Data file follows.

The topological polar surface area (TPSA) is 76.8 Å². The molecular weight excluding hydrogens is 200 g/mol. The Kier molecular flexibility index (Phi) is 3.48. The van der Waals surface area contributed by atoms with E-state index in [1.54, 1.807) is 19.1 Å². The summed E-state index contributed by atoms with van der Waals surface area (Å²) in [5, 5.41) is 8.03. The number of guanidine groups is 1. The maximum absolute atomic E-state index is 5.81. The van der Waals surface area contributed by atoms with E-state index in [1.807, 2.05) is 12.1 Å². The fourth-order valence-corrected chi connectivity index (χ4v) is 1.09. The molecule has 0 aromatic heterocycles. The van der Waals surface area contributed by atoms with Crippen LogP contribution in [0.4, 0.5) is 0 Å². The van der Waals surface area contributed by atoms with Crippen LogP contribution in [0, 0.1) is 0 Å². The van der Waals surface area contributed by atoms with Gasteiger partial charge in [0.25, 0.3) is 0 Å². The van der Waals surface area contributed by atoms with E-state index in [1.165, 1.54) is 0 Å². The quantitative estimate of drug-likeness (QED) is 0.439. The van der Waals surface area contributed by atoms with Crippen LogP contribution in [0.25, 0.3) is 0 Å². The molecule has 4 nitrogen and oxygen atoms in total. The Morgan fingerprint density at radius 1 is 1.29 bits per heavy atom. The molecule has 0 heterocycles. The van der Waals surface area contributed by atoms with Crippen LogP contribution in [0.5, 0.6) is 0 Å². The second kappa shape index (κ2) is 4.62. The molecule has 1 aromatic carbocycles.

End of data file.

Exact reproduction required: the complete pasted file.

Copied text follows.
The topological polar surface area (TPSA) is 76.8 Å². The molecular weight excluding hydrogens is 200 g/mol. The Kier molecular flexibility index (Phi) is 3.48. The van der Waals surface area contributed by atoms with E-state index in [1.54, 1.807) is 19.1 Å². The summed E-state index contributed by atoms with van der Waals surface area (Å²) in [5, 5.41) is 8.03. The number of guanidine groups is 1. The maximum absolute atomic E-state index is 5.81. The van der Waals surface area contributed by atoms with E-state index in [1.807, 2.05) is 12.1 Å². The fourth-order valence-corrected chi connectivity index (χ4v) is 1.09. The molecule has 0 aromatic heterocycles. The van der Waals surface area contributed by atoms with Crippen LogP contribution in [0.4, 0.5) is 0 Å². The van der Waals surface area contributed by atoms with Crippen LogP contribution in [0, 0.1) is 0 Å². The van der Waals surface area contributed by atoms with Gasteiger partial charge in [0.25, 0.3) is 0 Å². The van der Waals surface area contributed by atoms with E-state index in [1.165, 1.54) is 0 Å². The quantitative estimate of drug-likeness (QED) is 0.439. The van der Waals surface area contributed by atoms with Crippen LogP contribution in [0.25, 0.3) is 0 Å². The molecule has 4 nitrogen and oxygen atoms in total. The Morgan fingerprint density at radius 1 is 1.29 bits per heavy atom. The molecule has 0 heterocycles. The van der Waals surface area contributed by atoms with Crippen LogP contribution in [0.5, 0.6) is 0 Å². The second kappa shape index (κ2) is 4.62. The molecule has 1 aromatic carbocycles.